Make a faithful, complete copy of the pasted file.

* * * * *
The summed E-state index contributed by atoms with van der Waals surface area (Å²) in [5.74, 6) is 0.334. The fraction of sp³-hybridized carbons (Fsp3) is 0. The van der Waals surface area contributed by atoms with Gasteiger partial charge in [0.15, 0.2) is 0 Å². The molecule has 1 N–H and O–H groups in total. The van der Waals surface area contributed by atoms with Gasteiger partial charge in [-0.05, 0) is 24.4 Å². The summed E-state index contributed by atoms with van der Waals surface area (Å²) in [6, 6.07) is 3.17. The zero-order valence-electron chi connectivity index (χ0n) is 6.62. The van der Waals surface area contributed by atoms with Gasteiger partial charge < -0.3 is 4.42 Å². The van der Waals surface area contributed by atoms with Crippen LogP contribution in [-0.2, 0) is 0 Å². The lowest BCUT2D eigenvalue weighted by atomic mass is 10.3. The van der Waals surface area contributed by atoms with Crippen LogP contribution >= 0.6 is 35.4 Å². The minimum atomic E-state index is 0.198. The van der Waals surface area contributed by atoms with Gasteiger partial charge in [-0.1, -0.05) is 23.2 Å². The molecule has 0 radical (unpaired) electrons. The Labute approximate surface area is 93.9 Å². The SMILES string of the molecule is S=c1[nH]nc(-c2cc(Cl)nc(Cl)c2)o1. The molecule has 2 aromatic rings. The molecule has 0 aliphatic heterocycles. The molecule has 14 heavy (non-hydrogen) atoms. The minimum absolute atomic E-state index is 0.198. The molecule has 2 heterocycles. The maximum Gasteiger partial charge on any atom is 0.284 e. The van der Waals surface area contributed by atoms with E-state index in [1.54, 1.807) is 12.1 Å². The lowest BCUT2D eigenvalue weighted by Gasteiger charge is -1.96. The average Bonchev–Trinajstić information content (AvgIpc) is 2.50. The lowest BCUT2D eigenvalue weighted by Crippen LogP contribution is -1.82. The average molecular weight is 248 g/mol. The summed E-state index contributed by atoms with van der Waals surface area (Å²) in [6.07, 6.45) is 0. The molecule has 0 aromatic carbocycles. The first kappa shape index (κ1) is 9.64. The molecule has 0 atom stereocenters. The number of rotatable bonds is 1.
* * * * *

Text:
The summed E-state index contributed by atoms with van der Waals surface area (Å²) in [5.74, 6) is 0.334. The fraction of sp³-hybridized carbons (Fsp3) is 0. The van der Waals surface area contributed by atoms with Gasteiger partial charge in [0.15, 0.2) is 0 Å². The molecule has 1 N–H and O–H groups in total. The van der Waals surface area contributed by atoms with Gasteiger partial charge in [-0.05, 0) is 24.4 Å². The summed E-state index contributed by atoms with van der Waals surface area (Å²) in [6, 6.07) is 3.17. The zero-order valence-electron chi connectivity index (χ0n) is 6.62. The van der Waals surface area contributed by atoms with Gasteiger partial charge < -0.3 is 4.42 Å². The van der Waals surface area contributed by atoms with Crippen LogP contribution in [-0.2, 0) is 0 Å². The lowest BCUT2D eigenvalue weighted by atomic mass is 10.3. The van der Waals surface area contributed by atoms with Crippen LogP contribution >= 0.6 is 35.4 Å². The minimum atomic E-state index is 0.198. The van der Waals surface area contributed by atoms with Gasteiger partial charge in [-0.1, -0.05) is 23.2 Å². The molecule has 0 radical (unpaired) electrons. The Labute approximate surface area is 93.9 Å². The SMILES string of the molecule is S=c1[nH]nc(-c2cc(Cl)nc(Cl)c2)o1. The molecule has 2 aromatic rings. The molecule has 0 aliphatic heterocycles. The molecule has 14 heavy (non-hydrogen) atoms. The minimum absolute atomic E-state index is 0.198. The molecule has 2 heterocycles. The maximum Gasteiger partial charge on any atom is 0.284 e. The van der Waals surface area contributed by atoms with E-state index in [1.54, 1.807) is 12.1 Å². The lowest BCUT2D eigenvalue weighted by Gasteiger charge is -1.96. The average Bonchev–Trinajstić information content (AvgIpc) is 2.50. The lowest BCUT2D eigenvalue weighted by Crippen LogP contribution is -1.82. The average molecular weight is 248 g/mol. The summed E-state index contributed by atoms with van der Waals surface area (Å²) in [6.07, 6.45) is 0. The molecule has 0 aromatic carbocycles. The first kappa shape index (κ1) is 9.64. The molecule has 0 atom stereocenters. The number of rotatable bonds is 1.